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All Boards >> Irritable Bowel Syndrome Research Library

HeatherAdministrator

Reged: 12/09/02
Posts: 7677
Loc: Seattle, WA
Physiological Mechanisms Underlying Perceptions of Nausea and Stomach Fullness
      08/07/05 04:33 PM

Sickness and Satiety: Physiological Mechanisms Underlying Perceptions of Nausea and Stomach Fullness

Max E Levine PhD

Department of Internal Medicine Section of Gastroenterology, Medical Center Boulevard, Wake Forest University School of Medicine, Winston-Salem, NC, 27157, USA.

Current Gastroenterology Reports 2005, 7:280-288

Published 1 August 2005

Abstract

The pathophysiology of nausea and the physiological mechanisms underlying perceptions of stomach emptiness and fullness are not clearly understood, but several potentially important factors have been identified. Gastric dysrhythmias are believed to contribute to the subjective experience of nausea and may also be involved with perceptions of stomach emptiness, hunger, and even dyspepsia symptoms like bloating and early satiety.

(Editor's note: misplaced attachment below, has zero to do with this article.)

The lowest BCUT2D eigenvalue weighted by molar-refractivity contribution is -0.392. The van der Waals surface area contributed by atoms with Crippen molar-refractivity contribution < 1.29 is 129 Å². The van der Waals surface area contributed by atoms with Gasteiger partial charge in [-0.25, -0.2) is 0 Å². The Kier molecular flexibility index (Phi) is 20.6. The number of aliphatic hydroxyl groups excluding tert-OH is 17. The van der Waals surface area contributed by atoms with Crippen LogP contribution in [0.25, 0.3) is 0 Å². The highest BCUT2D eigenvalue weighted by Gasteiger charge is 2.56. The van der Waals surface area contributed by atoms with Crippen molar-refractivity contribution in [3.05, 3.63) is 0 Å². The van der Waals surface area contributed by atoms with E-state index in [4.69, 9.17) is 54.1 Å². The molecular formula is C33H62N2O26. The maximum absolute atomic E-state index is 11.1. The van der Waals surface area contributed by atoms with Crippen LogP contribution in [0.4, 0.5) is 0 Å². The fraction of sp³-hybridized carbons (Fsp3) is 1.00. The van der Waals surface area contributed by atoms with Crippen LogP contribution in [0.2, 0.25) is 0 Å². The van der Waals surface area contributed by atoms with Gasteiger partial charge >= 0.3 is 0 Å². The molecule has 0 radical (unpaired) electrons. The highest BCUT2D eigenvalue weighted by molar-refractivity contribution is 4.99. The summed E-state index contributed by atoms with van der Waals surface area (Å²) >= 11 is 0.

Normal gastric neuromuscular function is more evident in the absence of nausea and is also thought to be related to feelings of satiety or comfortable stomach fullness. Autonomic and endocrine influences may also play a critical role in the pathophysiology of nausea and abnormal perceptions of stomach emptiness or fullness. Achieving a better understanding of the gastric neuromuscular and neurohormonal influences on perceptions arising from the viscera may prove invaluable in the development of novel treatments for such conditions as unexplained nausea, functional dyspepsia, and obesity.

http://www.biomedcentral.com/1522-8037/7/280/abstract

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Heather is the Administrator of the IBS Message Boards. She’s the author of Eating for IBS and The First Year: IBS, and the CEO of Heather's Tummy Care. Join her IBS Newsletter. Meet Heather on Facebook!

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